by Sarah Coleman
In the 1840s, the newborn medium of photography experienced a period of explosive creativity. Enthusiasts discovered they could make negatives on metal, glass, and paper, using materials ranging from fermented egg whites to tar. One could create a collage by sandwiching together two negatives, or use a stereoscope to achieve the illusion of three dimensions. The potential seemed limitless.
For Italian-born photographer Paolo Ventura, the current digital revolution recalls that early era of photography. “Digital technology has opened the door of fantasy and imagination,” he says. “it’s like being a painter and someone gives you a bag, and inside there’s a completely new color.”
The 45-year old artist is something of a master illusionist, a photographer who creates elaborate stories out of the simplest materials. Each of his images starts with a diorama of a little city or interior that he crafts himself, painstakingly detailing it to look weathered. He then adds dolls, props, and other elements and goes on to photograph the scene. The result is mysterious and occasionally surreal -- a hybrid that veers between the sharpness of reality and the strange logic of dreams.
Ventura has always been steeped in storytelling. His father, a children’s book author, would regale the family with tales as they sat around the dinner table. His eccentrc grandmother, who used to take the artist with her to dress corpses for burial, told him anecdotes about World War II.
Ventura, who graduated from Milan’s Accademia di Belle Arti di Brera in 1991, spent ten years as a fashion photographer before realizing “there was no life, no story in anything I was making.” So in 2001, he decided to move to Brooklyn, where he began constructing dioramas inside a closet. “What I was seeing in the diorama,” he says, “was exactly what I had in my mind, and that made me very happy.”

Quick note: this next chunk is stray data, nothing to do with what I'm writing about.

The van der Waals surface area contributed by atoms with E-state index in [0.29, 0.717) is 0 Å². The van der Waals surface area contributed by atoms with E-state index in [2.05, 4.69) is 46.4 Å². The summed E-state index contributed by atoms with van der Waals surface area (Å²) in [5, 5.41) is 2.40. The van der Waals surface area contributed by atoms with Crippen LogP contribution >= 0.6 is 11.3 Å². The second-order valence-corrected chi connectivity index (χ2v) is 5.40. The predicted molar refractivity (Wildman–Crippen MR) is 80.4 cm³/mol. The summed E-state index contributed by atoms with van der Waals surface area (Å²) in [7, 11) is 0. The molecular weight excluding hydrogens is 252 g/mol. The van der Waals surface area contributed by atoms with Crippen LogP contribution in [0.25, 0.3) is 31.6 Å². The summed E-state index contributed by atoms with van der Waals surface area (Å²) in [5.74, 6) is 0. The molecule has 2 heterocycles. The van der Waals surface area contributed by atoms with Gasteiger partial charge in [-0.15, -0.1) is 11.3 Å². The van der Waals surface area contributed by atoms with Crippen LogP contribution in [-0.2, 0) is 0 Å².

Unlike the artists Thomas Demand and James Casebere, who also construct and photograph dioramas, Ventura works with narratives that unfold over a series of images. His first series, “War Souvenir” (2005), is based on his grandmother’s wartime memories; “The Automaton” (2010) sets a whimsical, Pinocchio-like story against the gritty reality of Venice’s Jewish ghetto in 1943. Within this work, each image is its own little mystery, filled with character and atmosphere and detail that beg for closer examination. Ventura is represented by Hasted Kraeutler Gallery in New York, where his individual images sell for between $5,000 and $10,000, depending on the print size.
In the series “Behind the Walls” (2011), Ventura enters his own fantasy worlds as an actor. Photoshop allows him to play every part in his imagined scenes. It’s like a “new color” in his palette. But if digital technology has made Ventura the star of his stories, old-fashioned craftsmanship and narrative bring them to life.